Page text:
19 WYFX Youngstown, Ohio
Owner: New Vision Television with sale pending to LINn TV
Starting as W62BT on Channel 62 in 1989, it wasn’t until nearly the turn of the 21st Century that WYFX-LP was formally on the air. It was aided by repeater WFXI-LP (17) in Mercer, Pennsylvania. Owned by Piedmont Television, the WFXI calls were also being used on a full-power sister station in North Carolina. WFXI would later be converted to a Class A license. The two channels were branded together as “Fox 17/62” until about 2008 as the transition to digital began. Being co-owned with WKBN – a full-power station – WYFX has enjoyed some privileges that most low-power stations don’t benefit from such as being carried on most of the local cable systems. Local news broadcasts are managed by WKBN. In 2009, New Vision turned in the license for WFXI-CA in Mercer. In 2012, LIN TV announced the acquisition of New Vision Television.
21 (20) WFMJ Youngstown, Ohio
Owner: Vindicator Publishing Company
William F. Maag, Jr., who owned and published the Youngstown Vindicator, founded WMFJ (the calls are his initials) in 1953 and ran it along side the newspaper and WFMJ-AM/FM (1390/105.1). It was originally allocated to UHF channel 73, but Maag bought the construction permit for Channel 21 (for WUTV) and moved the station there in 1954. WFMJ boasts a strong signal which reach the southern regions of Cleveland. It is also one of few stations which remains locally owned and operated. The main channel is the NBC affiliate, but the second digital subchannel supplies the Youngstown region with “The Valley’s CW”.
27 WPCP-CD New Castle, Pennsylvania
Owner: Bruno Goodworth Network
A repeater for WBGN-CD in Pittsburgh.
27 (41) WKBN-TV Youngstown, Ohio
Owner: New Vision Television with sale pending to LIN TV
WKBN-TV went on the air in 1953 as the first UHF station in Ohio and sixth in the nation. The Williamson family owned the station along with WKBN-AM/FM (570/98.9) which were both CBS affiliates. Out of loyalty, the TV station started out as and has remained the area’s CBS affiliate. WKBN had secondary affiliations with ABC and DuMont until New Castle-licensed WKST-TV took the ABC affiliation and DuMont ceased operation. The Williamsons didn’t sell the station until 1997 when it went to Gocom which would later become Piedmont Television. They held on to the radio stations for two more years when they were sold to what eventually became Clear Channel. The sale of the TV station to New Vision took place in 2007 which is when WKBN took over operations of rival WYTV in a Shared Services Agreement with Parkin Broadcasting. Meanwhile, in 2012 LIN TV announced the acquisition of New Vision Television and will retain both WKBN and WYFX as well as the SSA with Parkin.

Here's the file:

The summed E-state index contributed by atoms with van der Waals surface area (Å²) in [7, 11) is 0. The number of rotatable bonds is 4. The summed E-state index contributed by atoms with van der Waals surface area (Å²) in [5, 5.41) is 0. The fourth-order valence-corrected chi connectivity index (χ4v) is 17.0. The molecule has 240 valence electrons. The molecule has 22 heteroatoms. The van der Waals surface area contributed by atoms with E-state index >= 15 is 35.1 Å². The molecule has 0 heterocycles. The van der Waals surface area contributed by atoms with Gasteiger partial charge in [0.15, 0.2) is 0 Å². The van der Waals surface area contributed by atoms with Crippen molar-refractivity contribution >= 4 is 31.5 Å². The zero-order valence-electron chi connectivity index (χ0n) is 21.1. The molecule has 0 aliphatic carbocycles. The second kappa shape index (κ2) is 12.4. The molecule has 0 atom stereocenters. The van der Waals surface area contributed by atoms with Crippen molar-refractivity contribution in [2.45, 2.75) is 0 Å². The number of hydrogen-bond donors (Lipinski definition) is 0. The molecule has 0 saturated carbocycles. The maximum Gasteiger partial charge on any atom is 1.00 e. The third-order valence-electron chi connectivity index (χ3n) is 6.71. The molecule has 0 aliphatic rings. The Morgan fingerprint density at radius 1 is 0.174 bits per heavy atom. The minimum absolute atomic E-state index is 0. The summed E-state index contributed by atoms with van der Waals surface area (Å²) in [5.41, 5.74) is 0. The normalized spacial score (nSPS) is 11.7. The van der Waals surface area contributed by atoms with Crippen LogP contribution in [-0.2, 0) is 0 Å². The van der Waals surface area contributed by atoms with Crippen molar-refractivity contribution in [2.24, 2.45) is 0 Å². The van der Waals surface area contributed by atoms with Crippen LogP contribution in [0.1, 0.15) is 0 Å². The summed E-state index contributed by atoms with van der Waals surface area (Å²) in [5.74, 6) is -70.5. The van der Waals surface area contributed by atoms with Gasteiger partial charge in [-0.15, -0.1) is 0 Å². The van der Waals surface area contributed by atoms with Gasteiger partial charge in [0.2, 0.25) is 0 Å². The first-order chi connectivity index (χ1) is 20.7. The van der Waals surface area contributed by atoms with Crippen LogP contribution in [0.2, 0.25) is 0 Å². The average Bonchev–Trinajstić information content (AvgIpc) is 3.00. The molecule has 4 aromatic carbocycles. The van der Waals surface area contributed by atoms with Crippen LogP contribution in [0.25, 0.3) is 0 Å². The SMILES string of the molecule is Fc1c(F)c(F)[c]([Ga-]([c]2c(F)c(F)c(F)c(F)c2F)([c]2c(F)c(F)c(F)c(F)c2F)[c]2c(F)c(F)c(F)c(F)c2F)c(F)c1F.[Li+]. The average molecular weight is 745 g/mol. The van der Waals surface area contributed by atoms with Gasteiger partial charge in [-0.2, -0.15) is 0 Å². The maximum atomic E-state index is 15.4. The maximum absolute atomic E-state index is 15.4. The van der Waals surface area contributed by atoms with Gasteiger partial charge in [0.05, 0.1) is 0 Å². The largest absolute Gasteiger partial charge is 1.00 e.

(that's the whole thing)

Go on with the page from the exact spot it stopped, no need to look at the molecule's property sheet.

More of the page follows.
33 (36) WYTV Youngstown, Ohio
Owner: PBC Broadcasting, LLC
WYTV originated as WKST-TV (45) licensed to New Castle, Pennsylvania in 1953 being co-owned with WKST Radio. It would serve as the primary ABC affiliate in Western Pennsylvania as WTAE in Pittsburgh would not sign on until 1958 and WJET Erie in 1966. WKST moved to Channel 33 and was reassigned to Youngstown in the early 1960s and became WYTV in 1964. Meanwhile, WXTV moved from Channel 73 to Channel 45 and would eventually be reassigned to Alliance, Ohio. WYTV was known for airing children’s programming to fill a void when the market had no independent stations. YTV was often the go-to channel for after-school TV watching. The station served as Youngstown’s first Fox affiliate in the mid-1990s prempting ABC programs for Fox even though Fox was a secondary affiliation. WYTV was owned by Benedek Broadcasting through the 1990s until the company filed for bankruptcy in 2002. Unlike most of its sisters who went to Gray Television, WYTV went to Chelsey Television and was managed by Barrington Broadcasting. Chelsey sold to Parkin Broadcasting in 2007 and thus began a Shared Services Agreement with WKBN/WYFX. All three are operated from the same facility.
45 (46-45) WNEO Alliance, Ohio
Owner: Northeastern Educational Television of Ohio, Inc.
WNEO went on the air in 1973 licensed to Alliance, serving Youngstown and with a transmitter site in Salem, Ohio. W44CR-D is operated as a digital translator within the low-lying valley areas which are not able to receive the main signal. It replaced W58AM which served as the analog translator until 2009. In 1975, full-power WEAO signed on to translate the WNEO programming to Cleveland. The two stations together are branded as Western Reserve PBS